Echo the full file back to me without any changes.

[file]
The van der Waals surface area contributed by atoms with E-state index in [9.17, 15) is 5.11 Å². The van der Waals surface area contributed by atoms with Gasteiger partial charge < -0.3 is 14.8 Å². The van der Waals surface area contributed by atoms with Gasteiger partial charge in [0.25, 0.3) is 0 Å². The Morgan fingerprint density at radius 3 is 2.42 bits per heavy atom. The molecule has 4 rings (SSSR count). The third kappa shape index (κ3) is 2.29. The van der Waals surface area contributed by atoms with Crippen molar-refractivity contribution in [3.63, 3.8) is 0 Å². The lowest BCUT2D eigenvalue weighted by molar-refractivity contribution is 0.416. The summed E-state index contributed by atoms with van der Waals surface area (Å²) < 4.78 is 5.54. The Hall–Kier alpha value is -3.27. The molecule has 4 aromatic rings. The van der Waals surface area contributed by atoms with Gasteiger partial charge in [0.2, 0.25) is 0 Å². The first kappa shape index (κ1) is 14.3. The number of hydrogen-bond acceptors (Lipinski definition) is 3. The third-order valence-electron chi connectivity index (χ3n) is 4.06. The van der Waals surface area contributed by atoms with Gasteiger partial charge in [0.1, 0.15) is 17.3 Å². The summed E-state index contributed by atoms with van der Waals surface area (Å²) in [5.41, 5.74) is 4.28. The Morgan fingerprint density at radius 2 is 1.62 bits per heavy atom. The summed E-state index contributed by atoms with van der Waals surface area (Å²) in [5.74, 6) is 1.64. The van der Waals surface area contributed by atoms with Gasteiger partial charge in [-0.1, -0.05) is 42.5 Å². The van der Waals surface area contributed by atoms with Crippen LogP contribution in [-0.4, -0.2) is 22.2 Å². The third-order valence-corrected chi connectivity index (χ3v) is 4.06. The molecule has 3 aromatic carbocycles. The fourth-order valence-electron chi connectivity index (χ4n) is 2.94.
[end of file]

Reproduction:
The van der Waals surface area contributed by atoms with E-state index in [9.17, 15) is 5.11 Å². The van der Waals surface area contributed by atoms with Gasteiger partial charge < -0.3 is 14.8 Å². The van der Waals surface area contributed by atoms with Gasteiger partial charge in [0.25, 0.3) is 0 Å². The Morgan fingerprint density at radius 3 is 2.42 bits per heavy atom. The molecule has 4 rings (SSSR count). The third kappa shape index (κ3) is 2.29. The van der Waals surface area contributed by atoms with Crippen molar-refractivity contribution in [3.63, 3.8) is 0 Å². The lowest BCUT2D eigenvalue weighted by molar-refractivity contribution is 0.416. The summed E-state index contributed by atoms with van der Waals surface area (Å²) < 4.78 is 5.54. The Hall–Kier alpha value is -3.27. The molecule has 4 aromatic rings. The van der Waals surface area contributed by atoms with Gasteiger partial charge in [0.2, 0.25) is 0 Å². The first kappa shape index (κ1) is 14.3. The number of hydrogen-bond acceptors (Lipinski definition) is 3. The third-order valence-electron chi connectivity index (χ3n) is 4.06. The van der Waals surface area contributed by atoms with Gasteiger partial charge in [0.1, 0.15) is 17.3 Å². The summed E-state index contributed by atoms with van der Waals surface area (Å²) in [5.41, 5.74) is 4.28. The Morgan fingerprint density at radius 2 is 1.62 bits per heavy atom. The summed E-state index contributed by atoms with van der Waals surface area (Å²) in [5.74, 6) is 1.64. The van der Waals surface area contributed by atoms with Gasteiger partial charge in [-0.1, -0.05) is 42.5 Å². The van der Waals surface area contributed by atoms with Crippen LogP contribution in [-0.4, -0.2) is 22.2 Å². The third-order valence-corrected chi connectivity index (χ3v) is 4.06. The molecule has 3 aromatic carbocycles. The fourth-order valence-electron chi connectivity index (χ4n) is 2.94.